All efforts to reunite the Catholic and Orthodox churches have failed in the past, and the places where attempts were made are remembered as sad, sad locations.
So, why not hold such a historic meeting in Hell, the saddest place of all?
This is nearly apocalyptic. Maybe, maybe, maybe…. this is God’s way of punishing Cubans further….or of performing some astounding miracle…. it’s way too strange.
Punishment seems much more likely than some miracle. Has any other atheist mass-murdering tyrant in human history received such attention from The Vicar of Christ and other church leaders?
Holy ordure. This is beyond comprehension.
Punishment must be the reason. Purgation. Cleansing. Agnus Dei qui tollis peccata mundi, miserere nobis.
From The Washington Post
Pope and Russian Orthodox leader to hold historic encounter in Cuba
MOSCOW — Pope Francis and the leader of the powerful Russian Orthodox Church plan a historic meeting next week in Cuba, officials said Friday, marking the most significant steps ever attempted to heal a schism that has divided Christianity between East and West for nearly 1,000 years.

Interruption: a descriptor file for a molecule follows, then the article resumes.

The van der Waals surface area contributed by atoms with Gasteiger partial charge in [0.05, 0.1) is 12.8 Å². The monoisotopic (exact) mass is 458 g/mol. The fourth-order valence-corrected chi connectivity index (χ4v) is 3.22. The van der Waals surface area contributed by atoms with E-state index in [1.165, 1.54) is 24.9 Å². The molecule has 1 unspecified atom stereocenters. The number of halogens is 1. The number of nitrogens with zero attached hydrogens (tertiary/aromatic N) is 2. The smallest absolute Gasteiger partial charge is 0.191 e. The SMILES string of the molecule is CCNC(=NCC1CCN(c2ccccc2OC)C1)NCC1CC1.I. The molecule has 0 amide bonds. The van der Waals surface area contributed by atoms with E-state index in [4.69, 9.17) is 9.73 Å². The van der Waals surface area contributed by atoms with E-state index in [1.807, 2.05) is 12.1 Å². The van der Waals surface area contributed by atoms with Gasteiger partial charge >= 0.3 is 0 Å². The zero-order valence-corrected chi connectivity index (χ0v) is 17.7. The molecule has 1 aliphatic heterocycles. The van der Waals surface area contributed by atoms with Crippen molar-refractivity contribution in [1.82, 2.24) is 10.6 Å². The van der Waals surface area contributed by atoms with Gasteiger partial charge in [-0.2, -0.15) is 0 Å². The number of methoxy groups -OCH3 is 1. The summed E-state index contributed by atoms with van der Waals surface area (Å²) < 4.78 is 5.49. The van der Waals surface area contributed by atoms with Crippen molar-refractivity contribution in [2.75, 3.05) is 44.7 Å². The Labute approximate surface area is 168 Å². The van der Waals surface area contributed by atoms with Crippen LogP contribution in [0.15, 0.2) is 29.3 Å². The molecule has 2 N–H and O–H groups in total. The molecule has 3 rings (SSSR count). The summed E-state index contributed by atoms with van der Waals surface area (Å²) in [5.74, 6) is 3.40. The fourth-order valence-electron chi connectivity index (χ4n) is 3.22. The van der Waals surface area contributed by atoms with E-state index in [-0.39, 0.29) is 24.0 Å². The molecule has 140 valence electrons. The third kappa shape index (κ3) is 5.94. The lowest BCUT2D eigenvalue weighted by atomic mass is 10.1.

The meeting — the first between a pope and Russian patriarch — would culminate decades of overtures for closer dialogue. The churches have been formally estranged since the 11th century over issues such as papal authority and, more recently, by disputes over Roman Catholic reach into traditionally Orthodox regions.
The planned encounter next Friday between Francis and Patriarch Kirill I at Havana’s airport also highlights apparent moves toward greater solidarity amid current worries. Among them: pressures facing ancient Christian communities in the Middle East from militant groups such as the Islamic State.
Even the venue carries significance. Cuba, which once suppressed the Roman Catholic church as a Soviet client state, was picked because the legacy of Christian rifts remains too vivid in Europe, a Russian church official said.A full reconciliation would require major changes on both sides, but warmer ties sanctioned by the highest authorities would represent one of the biggest modern shifts in the world’s religious landscape.
The Russian Church is by far the largest and most influential in the Orthodox world, which is a patchwork of various churches and patriarchs.
At the planned meeting — scheduled for José Martí International Airport — the two leaders are expected to sign a joint declaration. The details, however, were not immediately disclosed.